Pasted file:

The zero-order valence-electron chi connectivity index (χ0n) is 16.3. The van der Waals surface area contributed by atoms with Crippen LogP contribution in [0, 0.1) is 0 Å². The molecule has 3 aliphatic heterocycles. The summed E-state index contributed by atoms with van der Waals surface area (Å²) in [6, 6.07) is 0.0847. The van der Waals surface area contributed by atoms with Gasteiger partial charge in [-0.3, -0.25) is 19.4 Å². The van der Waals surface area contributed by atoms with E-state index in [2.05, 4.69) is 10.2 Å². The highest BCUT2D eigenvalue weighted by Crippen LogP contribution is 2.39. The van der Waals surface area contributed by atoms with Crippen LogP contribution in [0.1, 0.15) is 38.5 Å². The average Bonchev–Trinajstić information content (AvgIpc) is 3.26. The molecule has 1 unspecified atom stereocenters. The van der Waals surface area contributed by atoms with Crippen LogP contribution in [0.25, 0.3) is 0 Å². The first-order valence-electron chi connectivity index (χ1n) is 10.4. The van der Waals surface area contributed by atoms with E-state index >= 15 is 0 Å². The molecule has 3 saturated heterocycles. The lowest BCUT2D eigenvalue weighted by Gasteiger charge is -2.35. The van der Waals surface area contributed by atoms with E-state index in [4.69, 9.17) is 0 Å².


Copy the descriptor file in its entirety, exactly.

The zero-order valence-electron chi connectivity index (χ0n) is 16.3. The van der Waals surface area contributed by atoms with Crippen LogP contribution in [0, 0.1) is 0 Å². The molecule has 3 aliphatic heterocycles. The summed E-state index contributed by atoms with van der Waals surface area (Å²) in [6, 6.07) is 0.0847. The van der Waals surface area contributed by atoms with Gasteiger partial charge in [-0.3, -0.25) is 19.4 Å². The van der Waals surface area contributed by atoms with E-state index in [2.05, 4.69) is 10.2 Å². The highest BCUT2D eigenvalue weighted by Crippen LogP contribution is 2.39. The van der Waals surface area contributed by atoms with Crippen LogP contribution in [0.1, 0.15) is 38.5 Å². The average Bonchev–Trinajstić information content (AvgIpc) is 3.26. The molecule has 1 unspecified atom stereocenters. The van der Waals surface area contributed by atoms with Crippen LogP contribution in [0.25, 0.3) is 0 Å². The first-order valence-electron chi connectivity index (χ1n) is 10.4. The van der Waals surface area contributed by atoms with E-state index >= 15 is 0 Å². The molecule has 3 saturated heterocycles. The lowest BCUT2D eigenvalue weighted by Gasteiger charge is -2.35. The van der Waals surface area contributed by atoms with E-state index in [4.69, 9.17) is 0 Å².